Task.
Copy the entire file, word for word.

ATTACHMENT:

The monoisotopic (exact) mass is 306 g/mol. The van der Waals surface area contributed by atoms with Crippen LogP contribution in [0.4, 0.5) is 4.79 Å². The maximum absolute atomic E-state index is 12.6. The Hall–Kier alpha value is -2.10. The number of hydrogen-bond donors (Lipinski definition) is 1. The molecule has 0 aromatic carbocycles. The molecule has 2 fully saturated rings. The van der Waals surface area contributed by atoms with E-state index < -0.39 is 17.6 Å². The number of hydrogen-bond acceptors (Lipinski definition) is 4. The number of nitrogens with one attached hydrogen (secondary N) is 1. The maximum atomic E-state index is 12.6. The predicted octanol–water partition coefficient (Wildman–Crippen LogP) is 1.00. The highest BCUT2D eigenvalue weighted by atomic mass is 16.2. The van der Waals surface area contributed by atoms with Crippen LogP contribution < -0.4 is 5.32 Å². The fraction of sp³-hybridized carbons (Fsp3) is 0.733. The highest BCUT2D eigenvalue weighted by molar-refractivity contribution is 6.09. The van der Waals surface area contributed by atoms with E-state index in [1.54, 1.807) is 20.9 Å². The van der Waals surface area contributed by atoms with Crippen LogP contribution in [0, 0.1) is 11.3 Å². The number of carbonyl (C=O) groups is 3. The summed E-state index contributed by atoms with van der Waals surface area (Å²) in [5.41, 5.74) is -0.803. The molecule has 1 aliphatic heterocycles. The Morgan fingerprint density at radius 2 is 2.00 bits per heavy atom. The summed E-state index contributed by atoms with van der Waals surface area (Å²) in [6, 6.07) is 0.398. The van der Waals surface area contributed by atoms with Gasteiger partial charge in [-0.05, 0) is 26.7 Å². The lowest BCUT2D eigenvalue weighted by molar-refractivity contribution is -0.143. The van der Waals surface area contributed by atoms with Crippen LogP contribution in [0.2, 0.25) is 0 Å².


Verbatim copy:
The monoisotopic (exact) mass is 306 g/mol. The van der Waals surface area contributed by atoms with Crippen LogP contribution in [0.4, 0.5) is 4.79 Å². The maximum absolute atomic E-state index is 12.6. The Hall–Kier alpha value is -2.10. The number of hydrogen-bond donors (Lipinski definition) is 1. The molecule has 0 aromatic carbocycles. The molecule has 2 fully saturated rings. The van der Waals surface area contributed by atoms with E-state index < -0.39 is 17.6 Å². The number of hydrogen-bond acceptors (Lipinski definition) is 4. The number of nitrogens with one attached hydrogen (secondary N) is 1. The maximum atomic E-state index is 12.6. The predicted octanol–water partition coefficient (Wildman–Crippen LogP) is 1.00. The highest BCUT2D eigenvalue weighted by atomic mass is 16.2. The van der Waals surface area contributed by atoms with Crippen LogP contribution < -0.4 is 5.32 Å². The fraction of sp³-hybridized carbons (Fsp3) is 0.733. The highest BCUT2D eigenvalue weighted by molar-refractivity contribution is 6.09. The van der Waals surface area contributed by atoms with E-state index in [1.54, 1.807) is 20.9 Å². The van der Waals surface area contributed by atoms with Crippen LogP contribution in [0, 0.1) is 11.3 Å². The number of carbonyl (C=O) groups is 3. The summed E-state index contributed by atoms with van der Waals surface area (Å²) in [5.41, 5.74) is -0.803. The molecule has 1 aliphatic heterocycles. The Morgan fingerprint density at radius 2 is 2.00 bits per heavy atom. The summed E-state index contributed by atoms with van der Waals surface area (Å²) in [6, 6.07) is 0.398. The van der Waals surface area contributed by atoms with Gasteiger partial charge in [-0.05, 0) is 26.7 Å². The lowest BCUT2D eigenvalue weighted by molar-refractivity contribution is -0.143. The van der Waals surface area contributed by atoms with Crippen LogP contribution in [0.2, 0.25) is 0 Å².